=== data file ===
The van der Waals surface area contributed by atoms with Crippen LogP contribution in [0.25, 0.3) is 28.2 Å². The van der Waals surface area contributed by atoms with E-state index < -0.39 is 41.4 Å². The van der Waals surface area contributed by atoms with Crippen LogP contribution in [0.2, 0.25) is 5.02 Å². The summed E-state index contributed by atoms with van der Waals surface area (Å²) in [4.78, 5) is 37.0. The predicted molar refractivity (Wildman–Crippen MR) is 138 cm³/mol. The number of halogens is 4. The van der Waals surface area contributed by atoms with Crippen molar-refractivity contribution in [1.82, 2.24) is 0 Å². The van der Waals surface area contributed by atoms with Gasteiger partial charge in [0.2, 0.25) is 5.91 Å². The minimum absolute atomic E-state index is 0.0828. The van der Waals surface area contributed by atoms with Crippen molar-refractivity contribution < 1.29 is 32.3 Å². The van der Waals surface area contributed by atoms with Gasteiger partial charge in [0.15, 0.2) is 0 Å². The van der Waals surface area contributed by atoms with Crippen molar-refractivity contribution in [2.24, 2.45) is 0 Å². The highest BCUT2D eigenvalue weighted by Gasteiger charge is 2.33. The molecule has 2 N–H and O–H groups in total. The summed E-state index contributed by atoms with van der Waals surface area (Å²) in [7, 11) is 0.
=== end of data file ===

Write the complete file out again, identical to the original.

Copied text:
The van der Waals surface area contributed by atoms with Crippen LogP contribution in [0.25, 0.3) is 28.2 Å². The van der Waals surface area contributed by atoms with E-state index < -0.39 is 41.4 Å². The van der Waals surface area contributed by atoms with Crippen LogP contribution in [0.2, 0.25) is 5.02 Å². The summed E-state index contributed by atoms with van der Waals surface area (Å²) in [4.78, 5) is 37.0. The predicted molar refractivity (Wildman–Crippen MR) is 138 cm³/mol. The number of halogens is 4. The van der Waals surface area contributed by atoms with Crippen molar-refractivity contribution in [1.82, 2.24) is 0 Å². The van der Waals surface area contributed by atoms with Gasteiger partial charge in [0.2, 0.25) is 5.91 Å². The minimum absolute atomic E-state index is 0.0828. The van der Waals surface area contributed by atoms with Crippen molar-refractivity contribution < 1.29 is 32.3 Å². The van der Waals surface area contributed by atoms with Gasteiger partial charge in [0.15, 0.2) is 0 Å². The van der Waals surface area contributed by atoms with Crippen molar-refractivity contribution in [2.24, 2.45) is 0 Å². The highest BCUT2D eigenvalue weighted by Gasteiger charge is 2.33. The molecule has 2 N–H and O–H groups in total. The summed E-state index contributed by atoms with van der Waals surface area (Å²) in [7, 11) is 0.